Guest Contributor | Jul 12, 2018 | 0
School year kicks into gear
More than 12,000 new learners entered the Namibian educational system this week when they reported for the first timesin their lives to primary schools across the country, to start Grade 1.
According to a statement released by the Ministry of Education in response to questions from the Economist, in excess of 12000 learners are expected to adorn their school uniforms for the first time, a 3% rise from the previous year, all in all due to the introduction of universal education in 2013.
Ms Johanna Absalom, Chief Public Relations Officer in the Ministry of Education remarked on the adoption of universal education and noted that, “Following the implementation of Universal Primary Education, the Ministry of Education recognises that there is a high demand for free education in Namibia. In 2013, the enrolment rate in public schools increased. Likely so, high enrolment rate translated to the need for more classrooms, qualified teachers and training for teachers and principals on the usage of the funds by school principals, meaning the handling of procurement at school level.
“I am happy to report that the necessary training to all school principals, school boards and school secretaries was provided and this will continue in 2014.
To address the shortage of classrooms, money has been made available to build additional classrooms for the 2014 intake. Teachers have also been recruited.
Ms Absalom expressed her confidence in the ministry’s readiness for the academic year and remarked that, “The Ministry of Education is ready to address the shortage of classrooms, money has been made available to build additional classrooms for the 2014 intake.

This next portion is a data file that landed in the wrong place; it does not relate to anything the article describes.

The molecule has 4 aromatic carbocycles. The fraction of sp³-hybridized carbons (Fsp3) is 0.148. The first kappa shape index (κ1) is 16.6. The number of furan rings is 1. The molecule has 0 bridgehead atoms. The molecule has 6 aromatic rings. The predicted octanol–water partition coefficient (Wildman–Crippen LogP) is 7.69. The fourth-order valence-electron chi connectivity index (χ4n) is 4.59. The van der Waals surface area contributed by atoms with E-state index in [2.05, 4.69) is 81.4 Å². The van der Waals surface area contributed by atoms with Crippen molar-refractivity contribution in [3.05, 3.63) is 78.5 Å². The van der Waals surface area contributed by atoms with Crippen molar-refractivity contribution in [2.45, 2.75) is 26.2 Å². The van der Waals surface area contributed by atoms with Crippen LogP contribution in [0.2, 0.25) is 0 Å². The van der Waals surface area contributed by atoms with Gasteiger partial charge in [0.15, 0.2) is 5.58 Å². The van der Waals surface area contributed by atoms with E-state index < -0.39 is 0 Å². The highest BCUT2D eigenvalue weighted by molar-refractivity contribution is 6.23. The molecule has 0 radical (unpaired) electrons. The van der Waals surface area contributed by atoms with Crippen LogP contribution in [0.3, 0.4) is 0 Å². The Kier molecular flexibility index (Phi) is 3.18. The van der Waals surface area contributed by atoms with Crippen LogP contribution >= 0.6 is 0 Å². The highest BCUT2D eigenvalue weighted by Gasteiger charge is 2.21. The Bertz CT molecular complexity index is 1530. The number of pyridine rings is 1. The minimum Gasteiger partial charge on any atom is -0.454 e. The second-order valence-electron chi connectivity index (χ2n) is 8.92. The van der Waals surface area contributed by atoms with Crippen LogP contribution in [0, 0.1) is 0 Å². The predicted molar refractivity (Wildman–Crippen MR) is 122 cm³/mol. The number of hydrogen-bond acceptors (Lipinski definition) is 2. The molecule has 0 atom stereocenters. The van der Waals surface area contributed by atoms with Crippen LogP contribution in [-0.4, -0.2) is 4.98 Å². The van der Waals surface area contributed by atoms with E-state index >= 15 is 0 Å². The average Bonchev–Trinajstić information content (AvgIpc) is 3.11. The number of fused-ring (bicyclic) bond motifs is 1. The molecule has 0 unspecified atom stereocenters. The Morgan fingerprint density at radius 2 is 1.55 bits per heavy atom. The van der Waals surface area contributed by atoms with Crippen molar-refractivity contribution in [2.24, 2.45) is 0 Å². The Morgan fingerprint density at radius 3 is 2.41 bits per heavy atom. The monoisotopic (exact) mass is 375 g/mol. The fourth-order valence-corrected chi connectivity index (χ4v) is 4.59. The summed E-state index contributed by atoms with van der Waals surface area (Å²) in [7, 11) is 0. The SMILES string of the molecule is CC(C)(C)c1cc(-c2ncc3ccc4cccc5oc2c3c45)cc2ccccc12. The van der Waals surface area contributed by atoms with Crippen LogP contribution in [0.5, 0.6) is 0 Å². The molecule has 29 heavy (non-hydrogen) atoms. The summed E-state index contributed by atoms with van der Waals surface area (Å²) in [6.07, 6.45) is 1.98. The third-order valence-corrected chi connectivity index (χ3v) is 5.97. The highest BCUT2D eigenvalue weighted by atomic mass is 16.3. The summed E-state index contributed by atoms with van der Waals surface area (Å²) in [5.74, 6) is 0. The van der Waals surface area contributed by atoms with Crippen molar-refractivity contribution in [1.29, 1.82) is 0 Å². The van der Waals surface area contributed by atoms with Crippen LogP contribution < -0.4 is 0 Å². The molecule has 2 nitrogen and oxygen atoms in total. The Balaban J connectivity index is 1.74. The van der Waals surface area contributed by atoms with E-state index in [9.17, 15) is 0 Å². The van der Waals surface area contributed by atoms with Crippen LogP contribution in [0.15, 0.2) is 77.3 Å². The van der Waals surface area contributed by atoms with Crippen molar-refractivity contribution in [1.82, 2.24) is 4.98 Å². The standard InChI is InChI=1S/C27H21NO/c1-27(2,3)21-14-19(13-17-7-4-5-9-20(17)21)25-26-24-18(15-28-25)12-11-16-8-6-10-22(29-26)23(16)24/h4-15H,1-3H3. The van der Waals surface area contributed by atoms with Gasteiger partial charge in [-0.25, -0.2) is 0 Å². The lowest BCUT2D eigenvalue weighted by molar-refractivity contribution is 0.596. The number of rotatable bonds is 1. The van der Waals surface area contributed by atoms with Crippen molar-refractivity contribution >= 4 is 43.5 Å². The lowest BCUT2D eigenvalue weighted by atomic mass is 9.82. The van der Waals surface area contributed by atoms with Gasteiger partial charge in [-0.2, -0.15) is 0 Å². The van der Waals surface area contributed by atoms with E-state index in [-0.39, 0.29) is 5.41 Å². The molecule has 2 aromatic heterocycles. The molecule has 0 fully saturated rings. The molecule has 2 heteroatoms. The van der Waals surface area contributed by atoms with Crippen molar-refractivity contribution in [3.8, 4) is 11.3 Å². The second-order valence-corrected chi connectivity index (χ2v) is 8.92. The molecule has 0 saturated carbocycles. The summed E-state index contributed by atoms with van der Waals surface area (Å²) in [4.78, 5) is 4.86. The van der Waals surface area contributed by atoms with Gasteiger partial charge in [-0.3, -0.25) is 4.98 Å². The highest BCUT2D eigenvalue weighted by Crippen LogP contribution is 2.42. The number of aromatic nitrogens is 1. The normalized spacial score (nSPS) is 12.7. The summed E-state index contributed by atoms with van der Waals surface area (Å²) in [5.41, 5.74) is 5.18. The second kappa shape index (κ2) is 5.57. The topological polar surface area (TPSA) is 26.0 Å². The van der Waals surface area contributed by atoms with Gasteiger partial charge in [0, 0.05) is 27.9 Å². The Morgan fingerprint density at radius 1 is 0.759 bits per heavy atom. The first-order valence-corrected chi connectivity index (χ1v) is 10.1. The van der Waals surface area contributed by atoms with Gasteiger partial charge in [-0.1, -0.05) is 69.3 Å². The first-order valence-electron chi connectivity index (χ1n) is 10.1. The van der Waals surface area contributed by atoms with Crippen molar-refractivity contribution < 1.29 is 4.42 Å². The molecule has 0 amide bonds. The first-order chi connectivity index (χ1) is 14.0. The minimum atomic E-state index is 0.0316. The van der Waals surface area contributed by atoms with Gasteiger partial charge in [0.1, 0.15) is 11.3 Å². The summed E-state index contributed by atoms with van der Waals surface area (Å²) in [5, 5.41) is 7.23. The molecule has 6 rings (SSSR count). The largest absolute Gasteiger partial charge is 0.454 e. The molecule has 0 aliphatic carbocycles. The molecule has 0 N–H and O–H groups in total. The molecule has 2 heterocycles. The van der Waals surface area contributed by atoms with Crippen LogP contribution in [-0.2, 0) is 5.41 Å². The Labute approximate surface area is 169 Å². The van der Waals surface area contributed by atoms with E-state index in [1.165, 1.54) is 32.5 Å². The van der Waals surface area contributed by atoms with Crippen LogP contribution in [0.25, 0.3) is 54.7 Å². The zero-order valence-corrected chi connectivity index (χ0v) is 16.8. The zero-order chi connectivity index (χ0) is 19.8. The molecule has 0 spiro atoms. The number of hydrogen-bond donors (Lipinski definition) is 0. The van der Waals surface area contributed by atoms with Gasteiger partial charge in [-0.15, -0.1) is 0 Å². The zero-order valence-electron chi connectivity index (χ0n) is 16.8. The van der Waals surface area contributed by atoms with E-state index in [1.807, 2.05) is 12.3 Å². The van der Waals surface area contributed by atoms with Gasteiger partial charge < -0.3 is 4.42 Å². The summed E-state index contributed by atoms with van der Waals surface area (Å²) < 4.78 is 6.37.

Additional funds amounting to N$60 million has been availed for the construction of additional classrooms for use during the year 2014.
“In terms of human resource at school level, the ministry has called on retired teachers to return to serve in the areas of need.
A database of retired teachers has been kept at Head Office and is also shared with the Directors of Education in all Regions. Furthermore, the Ministry of Education is involved in a project to recruit 156 qualified teachers from SADC countries to teach priority subjects such as Mathematics, English and Sciences.
This recruitment drive will fill this gap. The recruitment of teachers will commence in 2014.
“Through the Namibia Students Financial Assistance Fund (NSFAF), the Ministry of Education provides full scholarships to candidates who pursue a teaching career. Teachers without teaching qualifications are also encouraged to pursue formal studies in teaching.
Asked on universal education would be adopted into secondary schools across the country in 2014, Ms Absalom responded by stating that,”The concept of Universal Secondary Education is still being debated and this will form part of the Ministry’s agenda in 2014.
Modalities will still have to be developed and we shall then go into consultations to inform schools what universal secondary education will entail.
The fact of the matter is, come 2015, universal secondary education shall be implemented in all our public secondary schools from grade 8 to 12. 2014 should be considered as a consultation year in this regard.”